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Preparation Tips

How to lay concrete

Concrete can be used directly for paths and driveways and as a base e.g. for sheds. A timber frame called a formwork is utilized to help lay concrete. The formwork holds wet concrete and can be used to level the surface and compact concrete.

Using concrete

• You should allow yourself time to do the job properly rather than rush laying concrete.

• However, you must go straight to work when the concrete is mixed.

• You should plan to use ready-mixed concrete within two hours; otherwise, if it dries to quickly in time it may cause cracks. You should dispose of any material left after 2 hours.

• To permit slow curing you need to lay polythene sheeting over your concrete. Full drying and hardening can take between four to ten days, depending on weather conditions.

• Concrete may deteriorate in thinner sections. For long term sustainability it is advisable to increase the area in need of repair so that a thicker layer of concrete can be laid.

• The majority of repairs can be carried out using a small diamond-shaped pointing trowel.

Calculating volume of ready-mixed concrete required for your project

• As a guide, multiply length x width x depth of the space you need to fill. This will calculate a cubic size, or volume, of concrete required (see calculator).

• Note: you may also need to consider additional features of the job e.g. slope, drainage, accessibility etc.

Health and safety

Suitable clothing including impervious gloves, long sleeves, eye protection and boots should always be worn when handling concrete.


• level

• edgers

• hammer

• Garden spade & shovel

• trowels

• Strong wheelbarrow

• Bull float

Materials needed

• Ready-mixed concrete

• Timber planks

• Hardcore

• Fibreboard filler strips for expansion joints

• Polysheet

Preparing the ground or base

The preparation needed will depend on the existing surface and what the concrete will be used for. Measure and mark out the area you need to concrete, using a string line and wooden pegs, ensuring that the corners have a 90 degree angle. The ground should be leveled and well compacted using a small garden roller or a compactor to provide a base for your concrete.

Assembling your formwork

The formwork is made up of timber planks 1.5” thick that go around the edge of the area you want to concrete. This will support the concrete as it hardens and also is used to form a level for the concrete. When building your formwork it is important to remember to allow for run off letting water to drain from the surface and to knock some of the timber planks in deeper than others, use a level to check.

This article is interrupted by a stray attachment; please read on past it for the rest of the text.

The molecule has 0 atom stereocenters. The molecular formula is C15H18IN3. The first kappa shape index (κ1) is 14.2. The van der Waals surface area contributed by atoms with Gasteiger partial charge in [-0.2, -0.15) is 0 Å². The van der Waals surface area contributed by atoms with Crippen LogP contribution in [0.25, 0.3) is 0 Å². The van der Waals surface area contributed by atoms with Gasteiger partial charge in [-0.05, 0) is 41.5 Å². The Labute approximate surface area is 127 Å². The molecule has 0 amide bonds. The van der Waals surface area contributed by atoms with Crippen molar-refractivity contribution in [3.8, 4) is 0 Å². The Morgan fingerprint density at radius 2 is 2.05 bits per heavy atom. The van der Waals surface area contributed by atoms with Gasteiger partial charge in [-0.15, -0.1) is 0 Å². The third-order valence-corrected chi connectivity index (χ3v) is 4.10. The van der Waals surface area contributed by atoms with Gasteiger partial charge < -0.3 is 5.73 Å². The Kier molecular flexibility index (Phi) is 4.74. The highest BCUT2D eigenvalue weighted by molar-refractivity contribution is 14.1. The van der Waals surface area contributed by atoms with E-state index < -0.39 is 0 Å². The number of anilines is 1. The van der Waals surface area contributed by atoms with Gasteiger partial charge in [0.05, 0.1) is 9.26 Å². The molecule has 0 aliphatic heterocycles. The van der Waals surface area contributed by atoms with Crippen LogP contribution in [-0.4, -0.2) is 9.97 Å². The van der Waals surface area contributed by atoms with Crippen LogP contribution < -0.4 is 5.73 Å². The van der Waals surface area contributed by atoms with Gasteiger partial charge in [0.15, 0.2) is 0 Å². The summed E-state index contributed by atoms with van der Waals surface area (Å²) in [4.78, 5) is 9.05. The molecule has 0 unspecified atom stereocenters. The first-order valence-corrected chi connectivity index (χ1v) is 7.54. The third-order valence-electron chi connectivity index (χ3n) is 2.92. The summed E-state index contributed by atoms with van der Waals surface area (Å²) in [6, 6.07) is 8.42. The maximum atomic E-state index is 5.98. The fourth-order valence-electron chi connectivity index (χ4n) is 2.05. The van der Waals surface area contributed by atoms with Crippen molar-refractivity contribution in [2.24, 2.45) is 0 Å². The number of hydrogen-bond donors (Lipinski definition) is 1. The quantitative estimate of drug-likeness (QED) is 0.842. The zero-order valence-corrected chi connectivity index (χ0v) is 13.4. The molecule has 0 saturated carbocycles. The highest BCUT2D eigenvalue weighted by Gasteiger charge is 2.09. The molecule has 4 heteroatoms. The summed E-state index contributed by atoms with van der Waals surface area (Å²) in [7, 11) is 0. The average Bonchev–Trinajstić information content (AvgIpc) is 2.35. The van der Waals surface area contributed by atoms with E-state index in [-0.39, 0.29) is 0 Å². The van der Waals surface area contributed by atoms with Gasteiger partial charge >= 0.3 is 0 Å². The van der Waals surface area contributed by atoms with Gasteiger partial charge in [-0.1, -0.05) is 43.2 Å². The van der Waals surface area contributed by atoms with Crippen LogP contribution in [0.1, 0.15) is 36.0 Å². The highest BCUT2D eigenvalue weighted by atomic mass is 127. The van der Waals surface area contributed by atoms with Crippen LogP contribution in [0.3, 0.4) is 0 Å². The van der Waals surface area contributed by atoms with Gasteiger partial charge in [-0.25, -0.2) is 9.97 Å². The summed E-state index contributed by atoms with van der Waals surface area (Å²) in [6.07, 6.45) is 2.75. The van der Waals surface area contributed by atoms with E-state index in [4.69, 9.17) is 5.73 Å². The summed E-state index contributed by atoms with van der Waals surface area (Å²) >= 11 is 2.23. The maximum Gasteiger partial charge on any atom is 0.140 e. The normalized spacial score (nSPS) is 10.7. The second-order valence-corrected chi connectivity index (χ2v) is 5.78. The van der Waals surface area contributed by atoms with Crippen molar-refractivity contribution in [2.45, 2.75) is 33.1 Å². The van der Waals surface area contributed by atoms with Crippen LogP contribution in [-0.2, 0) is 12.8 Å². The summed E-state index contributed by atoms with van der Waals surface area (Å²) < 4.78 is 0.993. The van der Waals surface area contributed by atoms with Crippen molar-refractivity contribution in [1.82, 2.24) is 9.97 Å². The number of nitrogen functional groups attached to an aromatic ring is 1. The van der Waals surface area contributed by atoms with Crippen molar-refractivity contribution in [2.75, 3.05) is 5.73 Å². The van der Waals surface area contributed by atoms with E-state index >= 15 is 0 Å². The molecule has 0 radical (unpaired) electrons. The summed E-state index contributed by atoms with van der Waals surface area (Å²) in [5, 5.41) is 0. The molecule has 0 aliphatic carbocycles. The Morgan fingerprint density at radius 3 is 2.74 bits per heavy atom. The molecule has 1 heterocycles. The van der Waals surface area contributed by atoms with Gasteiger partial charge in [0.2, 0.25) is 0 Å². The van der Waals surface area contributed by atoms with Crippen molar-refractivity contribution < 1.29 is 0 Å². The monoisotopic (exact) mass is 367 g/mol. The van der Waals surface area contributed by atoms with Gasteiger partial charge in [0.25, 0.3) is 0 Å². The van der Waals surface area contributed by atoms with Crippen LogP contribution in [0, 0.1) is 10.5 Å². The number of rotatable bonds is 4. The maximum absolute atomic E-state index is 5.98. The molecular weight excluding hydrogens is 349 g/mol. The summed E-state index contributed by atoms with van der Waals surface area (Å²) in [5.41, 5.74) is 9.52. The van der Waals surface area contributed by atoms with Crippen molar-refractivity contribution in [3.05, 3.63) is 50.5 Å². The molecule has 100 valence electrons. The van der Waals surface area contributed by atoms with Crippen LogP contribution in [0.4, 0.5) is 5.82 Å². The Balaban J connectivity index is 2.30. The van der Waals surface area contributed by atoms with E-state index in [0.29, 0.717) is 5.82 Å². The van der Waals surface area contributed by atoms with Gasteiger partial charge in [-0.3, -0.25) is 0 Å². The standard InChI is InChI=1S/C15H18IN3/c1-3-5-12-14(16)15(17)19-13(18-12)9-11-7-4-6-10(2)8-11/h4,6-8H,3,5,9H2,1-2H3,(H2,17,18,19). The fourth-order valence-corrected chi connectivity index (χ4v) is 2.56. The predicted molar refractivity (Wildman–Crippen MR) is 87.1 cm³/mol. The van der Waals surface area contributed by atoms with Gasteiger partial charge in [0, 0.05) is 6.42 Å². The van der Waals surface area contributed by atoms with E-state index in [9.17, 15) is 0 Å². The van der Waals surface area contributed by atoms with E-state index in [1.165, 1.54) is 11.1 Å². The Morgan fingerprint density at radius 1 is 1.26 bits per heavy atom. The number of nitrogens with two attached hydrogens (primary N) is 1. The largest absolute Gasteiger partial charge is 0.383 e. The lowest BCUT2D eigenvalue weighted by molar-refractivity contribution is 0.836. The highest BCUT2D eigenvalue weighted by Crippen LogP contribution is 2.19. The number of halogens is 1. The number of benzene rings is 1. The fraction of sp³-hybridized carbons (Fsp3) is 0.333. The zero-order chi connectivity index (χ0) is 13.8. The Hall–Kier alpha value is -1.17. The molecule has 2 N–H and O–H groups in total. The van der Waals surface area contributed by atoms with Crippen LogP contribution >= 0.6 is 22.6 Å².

Laying your sub-base

A layer of hardcore of a minimum of 3-4 inches is needed for a sub-base and should be well compacted.

Pouring the concrete into your area

Spread the concrete between the forms slightly higher that the finished surface and compact it down using a tamping beam. Choose a piece of wood with a good straight edge ensuring it’s longer than your form. With one person at each end, raise it above the form and bring it down. Ideally this process should be repeated twice. In order to level the concrete use a sawing motion with the tamping bar across the surface of the concrete whilst moving forward. Ensure that the concrete gets into the corners of your forms and that there are no low spots. If there are then fill these in and repeat the tamping process.

Finishing the surface

Depending on the use there are a number of options for finishing the surface of the concrete. Leaving it as a tamped surface will provide a low-slip surface suitable for drives and paths. To achieve a smooth surface suitable for house floors, ponds etc you can use a float which is a flat piece of wood or metal that you can draw across the surface of the concrete. A float or a shovel can be used to create fish scale effects by using circular movements across the surface of the concrete. Using a broom head you can create a brushed effect which indents the surface without pulling it apart.

Let the concrete set

Cover the concrete with polythene sheeting weighted down at the edges to prevent it from drying out too quickly and leave for ideally seven days in summer and ten in winter to allow it to cure before removing the covering. Allow an additional day before removing the formwork to ensure that it is set.


Concrete should not be laid in very cold weather or in rainy conditions.